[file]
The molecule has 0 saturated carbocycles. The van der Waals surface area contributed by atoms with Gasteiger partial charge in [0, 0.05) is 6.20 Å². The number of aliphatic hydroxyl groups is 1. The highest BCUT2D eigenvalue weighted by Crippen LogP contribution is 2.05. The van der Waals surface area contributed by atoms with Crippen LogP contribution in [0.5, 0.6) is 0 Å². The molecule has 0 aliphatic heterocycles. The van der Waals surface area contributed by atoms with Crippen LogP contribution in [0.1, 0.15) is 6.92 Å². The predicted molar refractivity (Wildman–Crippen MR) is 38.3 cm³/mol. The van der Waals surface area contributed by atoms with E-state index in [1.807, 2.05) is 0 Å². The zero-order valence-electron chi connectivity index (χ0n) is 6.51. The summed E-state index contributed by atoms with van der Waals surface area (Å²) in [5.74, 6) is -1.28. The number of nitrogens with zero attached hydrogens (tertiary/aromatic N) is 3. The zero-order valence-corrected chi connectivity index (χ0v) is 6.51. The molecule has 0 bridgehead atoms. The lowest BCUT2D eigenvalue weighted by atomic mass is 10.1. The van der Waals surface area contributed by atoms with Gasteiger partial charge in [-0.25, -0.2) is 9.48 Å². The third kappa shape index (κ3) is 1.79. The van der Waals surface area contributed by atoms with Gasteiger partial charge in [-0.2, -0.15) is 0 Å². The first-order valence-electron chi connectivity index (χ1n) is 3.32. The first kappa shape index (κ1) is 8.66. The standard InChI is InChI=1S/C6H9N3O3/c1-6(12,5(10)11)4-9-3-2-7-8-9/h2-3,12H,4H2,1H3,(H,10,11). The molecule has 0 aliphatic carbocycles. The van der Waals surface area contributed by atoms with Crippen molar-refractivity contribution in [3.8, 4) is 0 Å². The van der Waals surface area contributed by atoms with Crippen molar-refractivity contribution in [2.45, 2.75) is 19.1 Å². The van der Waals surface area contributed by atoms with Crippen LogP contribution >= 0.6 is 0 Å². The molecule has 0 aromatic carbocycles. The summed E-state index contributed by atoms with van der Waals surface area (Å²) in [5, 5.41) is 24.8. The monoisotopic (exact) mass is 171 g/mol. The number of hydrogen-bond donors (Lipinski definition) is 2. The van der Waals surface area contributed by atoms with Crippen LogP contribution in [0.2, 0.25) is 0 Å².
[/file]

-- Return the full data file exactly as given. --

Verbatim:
The molecule has 0 saturated carbocycles. The van der Waals surface area contributed by atoms with Gasteiger partial charge in [0, 0.05) is 6.20 Å². The number of aliphatic hydroxyl groups is 1. The highest BCUT2D eigenvalue weighted by Crippen LogP contribution is 2.05. The van der Waals surface area contributed by atoms with Crippen LogP contribution in [0.5, 0.6) is 0 Å². The molecule has 0 aliphatic heterocycles. The van der Waals surface area contributed by atoms with Crippen LogP contribution in [0.1, 0.15) is 6.92 Å². The predicted molar refractivity (Wildman–Crippen MR) is 38.3 cm³/mol. The van der Waals surface area contributed by atoms with E-state index in [1.807, 2.05) is 0 Å². The zero-order valence-electron chi connectivity index (χ0n) is 6.51. The summed E-state index contributed by atoms with van der Waals surface area (Å²) in [5.74, 6) is -1.28. The number of nitrogens with zero attached hydrogens (tertiary/aromatic N) is 3. The zero-order valence-corrected chi connectivity index (χ0v) is 6.51. The molecule has 0 bridgehead atoms. The lowest BCUT2D eigenvalue weighted by atomic mass is 10.1. The van der Waals surface area contributed by atoms with Gasteiger partial charge in [-0.25, -0.2) is 9.48 Å². The third kappa shape index (κ3) is 1.79. The van der Waals surface area contributed by atoms with Gasteiger partial charge in [-0.2, -0.15) is 0 Å². The first-order valence-electron chi connectivity index (χ1n) is 3.32. The first kappa shape index (κ1) is 8.66. The standard InChI is InChI=1S/C6H9N3O3/c1-6(12,5(10)11)4-9-3-2-7-8-9/h2-3,12H,4H2,1H3,(H,10,11). The molecule has 0 aliphatic carbocycles. The van der Waals surface area contributed by atoms with Crippen molar-refractivity contribution in [3.8, 4) is 0 Å². The van der Waals surface area contributed by atoms with Crippen molar-refractivity contribution in [2.45, 2.75) is 19.1 Å². The van der Waals surface area contributed by atoms with Crippen LogP contribution >= 0.6 is 0 Å². The molecule has 0 aromatic carbocycles. The summed E-state index contributed by atoms with van der Waals surface area (Å²) in [5, 5.41) is 24.8. The monoisotopic (exact) mass is 171 g/mol. The number of hydrogen-bond donors (Lipinski definition) is 2. The van der Waals surface area contributed by atoms with Crippen LogP contribution in [0.2, 0.25) is 0 Å².